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This Is How The “Marijuana Justice Act” Will Reshape The War On Drugs

Aug 5, 2017 • 1:02 PM EDT
3 MIN READ  •  By Michael Berger
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Derek Thomas – Political Analyst

Senator Cory Booker, one of the nations youngest Senators, and one of only two African-Americans in Congress, introduced a bill in the Senate yesterday which would cement Senator Booker a permanent spot in the hearts and memories of cannabis history.

Booker, a democrat from New Jersey, choose to name the bill the “Marijuana Justice Act”. If passed, the “Marijuana Justice Act” would remove marijuana from the Schedule of Controlled Substances and allow states to move forward with their own forms of regulated cannabis. And the name couldn’t fit any better.

It took activists well over a decade to pass the Rohrabacher-Blumenauer Amendment in 2015 (and yearly renewals to boot) which blocks federal funding for law enforcement to act against state-compliant businesses and individuals. According to a recent Quinnipiac poll, support of states’ rights for cannabis could hardly be stronger with 73% approval across the country. Senator booker’s bill is not the first bill to be introduced which aims to de-schedule cannabis at the federal level. The move would, for all intents and purposes, “decriminalize” cannabis production and possession, opening up the flood gates for state and federal funding for research, and investment and banking for businesses.

Senator Booker’s goals, with this particular legislation, does go beyond what previous attempts would have secured. Like all other bills, the New Jersey Senator wants to address the problems of the criminal and underground market, but he also wants to alleviate damages done to minority communities over the years by the United States’ inexplicably racist War on Drugs.

Booker released the following statement on Facebook after the announcement of his bill: “For decades, the failed War on Drugs has locked up millions of nonviolent drug offenders—especially for marijuana-related offenses—at an incredible cost of lost human potential, torn apart families and communities, and taxpayer dollars. The effects of the drug war have had a disproportionately devastating impact on Americans of color and the poor.”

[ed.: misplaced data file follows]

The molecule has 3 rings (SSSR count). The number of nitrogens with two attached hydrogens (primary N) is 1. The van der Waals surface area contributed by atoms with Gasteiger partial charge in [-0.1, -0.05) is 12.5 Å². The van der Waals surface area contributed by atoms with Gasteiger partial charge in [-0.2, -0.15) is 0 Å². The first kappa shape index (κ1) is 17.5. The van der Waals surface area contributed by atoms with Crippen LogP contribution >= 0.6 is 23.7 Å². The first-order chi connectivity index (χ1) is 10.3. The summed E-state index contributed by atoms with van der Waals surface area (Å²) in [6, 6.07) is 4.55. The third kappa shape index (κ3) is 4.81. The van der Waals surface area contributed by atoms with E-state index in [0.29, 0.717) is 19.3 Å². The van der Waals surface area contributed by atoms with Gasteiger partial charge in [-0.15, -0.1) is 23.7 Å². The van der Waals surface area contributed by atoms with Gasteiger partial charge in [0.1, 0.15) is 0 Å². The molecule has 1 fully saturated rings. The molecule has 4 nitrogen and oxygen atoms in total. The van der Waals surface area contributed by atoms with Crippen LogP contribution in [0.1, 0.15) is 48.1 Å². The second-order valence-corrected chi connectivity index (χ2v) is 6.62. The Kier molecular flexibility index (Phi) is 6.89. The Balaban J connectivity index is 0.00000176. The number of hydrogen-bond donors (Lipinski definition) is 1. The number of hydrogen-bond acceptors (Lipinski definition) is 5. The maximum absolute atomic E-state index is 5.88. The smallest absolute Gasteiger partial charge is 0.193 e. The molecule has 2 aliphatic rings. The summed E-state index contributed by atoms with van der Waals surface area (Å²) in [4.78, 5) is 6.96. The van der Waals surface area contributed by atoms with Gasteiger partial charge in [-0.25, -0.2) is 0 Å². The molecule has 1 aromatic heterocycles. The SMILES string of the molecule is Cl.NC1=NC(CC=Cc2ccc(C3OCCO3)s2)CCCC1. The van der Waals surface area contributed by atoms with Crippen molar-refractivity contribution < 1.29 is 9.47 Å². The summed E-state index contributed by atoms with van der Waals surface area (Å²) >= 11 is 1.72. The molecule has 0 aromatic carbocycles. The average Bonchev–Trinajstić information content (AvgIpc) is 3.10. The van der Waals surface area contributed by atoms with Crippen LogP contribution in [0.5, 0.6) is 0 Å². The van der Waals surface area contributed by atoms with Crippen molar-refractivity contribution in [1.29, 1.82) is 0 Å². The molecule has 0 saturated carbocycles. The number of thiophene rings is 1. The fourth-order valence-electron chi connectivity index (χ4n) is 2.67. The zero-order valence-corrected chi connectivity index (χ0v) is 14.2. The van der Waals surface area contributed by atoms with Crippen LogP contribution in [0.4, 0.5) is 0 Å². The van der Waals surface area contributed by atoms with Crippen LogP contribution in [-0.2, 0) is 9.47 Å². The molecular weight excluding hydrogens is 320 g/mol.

Some of the truest words a politician has ever spoke.

If the bill makes it out of committee and eventually to the floow, the proposed legislation would offer the opportunity for current cannabis offenders in federal prison to have their cases re-examined for re-sentencing or commutation, and allow expungement for persons who have already been released for their cannabis crimes. The bill would also allocate federal funds to be used toward a “community reinvestment fund” to support employment and rehabilitation services for individuals who were formerly incarcerated for cannabis.

No wonder it’s called the “Marijuana Justice Act”!

Unfortunately, the likelihood of the bill passing in the senate and house is nil. The republicans have the majority in both, and mid-term elections aren’t for another year and a half.

None the less, Senator Booker deserves our thanks for acting out on what is clearly an unselfish sense of duty and commitment to people’s health and rights. Thank you Senator Booker, please be sure to continue introducing similar legislation to each new congressional body as long as you are in office!

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Authored By

Michael Berger

Michael Berger is Managing Partner of StoneBridge Partners, LLC and Founder of Prior to entering the cannabis industry, Michael was an Equity Research Analyst at Raymond James Financial covering the Energy Sector. Michael has been featured in publications such as The Street, Bloomberg, US Money News, and hosts various cannabis events across North America.


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